If you’ve kept an eye on cloud technology news lately, it’s probably clear that the cloud computing market shows no signs of slowing.
A conclusion made by LogicMonitor in 2018 was that 83% of enterprise workloads would exist in the cloud by 2020. Cloud computing can give companies more flexibility, increasing their ability to scale as needs change. It can also cut costs, provided the entities are smart about how and when they utilize the cloud.
However, there are some particular highlights set to shape how people adopt cloud computing this year. Here are six cloud computing trends for you to stay aware of in 2020:
1. The Distributed Cloud Will Gain Momentum
The distributed cloud model involves sending public cloud services to the places that need them and often doing so on a short-term basis. Gartner predicts that, within the next few years, the leading cloud providers will have “a distributed ATM-like presence” for customers with low-latency application requirements.
Gartner analysts also predict a time not too long from now where cloud providers launch micro data centers near densely populated user bases. Plus, they say “pop-up” cloud services could cater to one-off needs, such as connectivity and data transfer capabilities for large-scale sporting events and festivals.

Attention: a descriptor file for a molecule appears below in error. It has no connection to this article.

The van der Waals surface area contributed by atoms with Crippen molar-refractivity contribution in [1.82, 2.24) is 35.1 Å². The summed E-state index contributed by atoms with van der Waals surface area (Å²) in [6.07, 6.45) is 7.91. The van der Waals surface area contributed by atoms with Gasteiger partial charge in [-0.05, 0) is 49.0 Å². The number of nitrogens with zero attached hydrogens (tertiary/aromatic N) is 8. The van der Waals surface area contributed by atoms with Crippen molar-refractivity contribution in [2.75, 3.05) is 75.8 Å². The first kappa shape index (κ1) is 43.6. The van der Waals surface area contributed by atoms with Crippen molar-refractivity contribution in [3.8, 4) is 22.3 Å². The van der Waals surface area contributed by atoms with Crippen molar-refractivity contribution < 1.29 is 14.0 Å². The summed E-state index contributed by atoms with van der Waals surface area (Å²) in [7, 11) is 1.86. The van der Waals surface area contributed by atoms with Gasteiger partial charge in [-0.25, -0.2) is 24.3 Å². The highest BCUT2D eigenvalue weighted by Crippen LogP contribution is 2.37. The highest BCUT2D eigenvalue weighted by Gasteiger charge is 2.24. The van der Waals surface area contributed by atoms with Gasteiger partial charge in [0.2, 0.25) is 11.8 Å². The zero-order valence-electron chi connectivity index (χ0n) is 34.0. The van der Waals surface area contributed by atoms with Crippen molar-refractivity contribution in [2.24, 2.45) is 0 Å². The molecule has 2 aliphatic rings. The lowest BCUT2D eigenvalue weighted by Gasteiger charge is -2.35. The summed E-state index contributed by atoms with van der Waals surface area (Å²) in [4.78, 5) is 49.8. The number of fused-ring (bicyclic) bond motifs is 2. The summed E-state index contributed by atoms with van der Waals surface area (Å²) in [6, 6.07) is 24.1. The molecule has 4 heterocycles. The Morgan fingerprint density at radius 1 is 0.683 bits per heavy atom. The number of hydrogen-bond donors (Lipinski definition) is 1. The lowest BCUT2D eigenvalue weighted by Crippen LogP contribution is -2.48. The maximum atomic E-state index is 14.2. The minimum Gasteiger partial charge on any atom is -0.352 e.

Cubbit is an Italian company that’s trying to get its customers on board with distributed computing by offering products called Cubes that provide up to four terabytes of storage each, plus allow people to share, sync and back up their devices.
2. Artificial Intelligence Will Assist With Cloud Management
Artificial intelligence (AI) is rapidly uprooting practices and processes in sectors ranging from medicine to marketing. It’s not surprising, then, that AI will begin to play more of a role in helping customers manage what they store in the cloud. When people start to hear about how AI could save them time and money, they’ll likely be more willing to implement AI into how they use cloud computing.
The areas where potential exists to combine cloud computing with AI include issue resolution and security enhancement. AI systems typically learn through increased usage. Thus, they can assess which conditions are likely to cause problems and intervene before a preventable issue occurs.
Moreover, AI can understand what’s normal for a system and detect deviations, thereby increasing security and alerting humans to possible infiltrations.
Broadcast television networks are already taking advantage of AI to meet needs associated with cloud-stored media, particularly when meeting advertisers’ demands. In one instance, a banking brand made a large ad spend to sponsor the replays of action in a live championship tennis match.
The advertiser wanted confirmation from the broadcast of how many times the bank’s logo appeared on the screen, and how many times the commentator mentioned the brand’s name before transitioning to show a replay.
Although the broadcaster would have previously handled such requests manually, it used advanced, AI-driven logo detection and audio transcription tools to answer the advertiser’s questions much more efficiently than they otherwise could.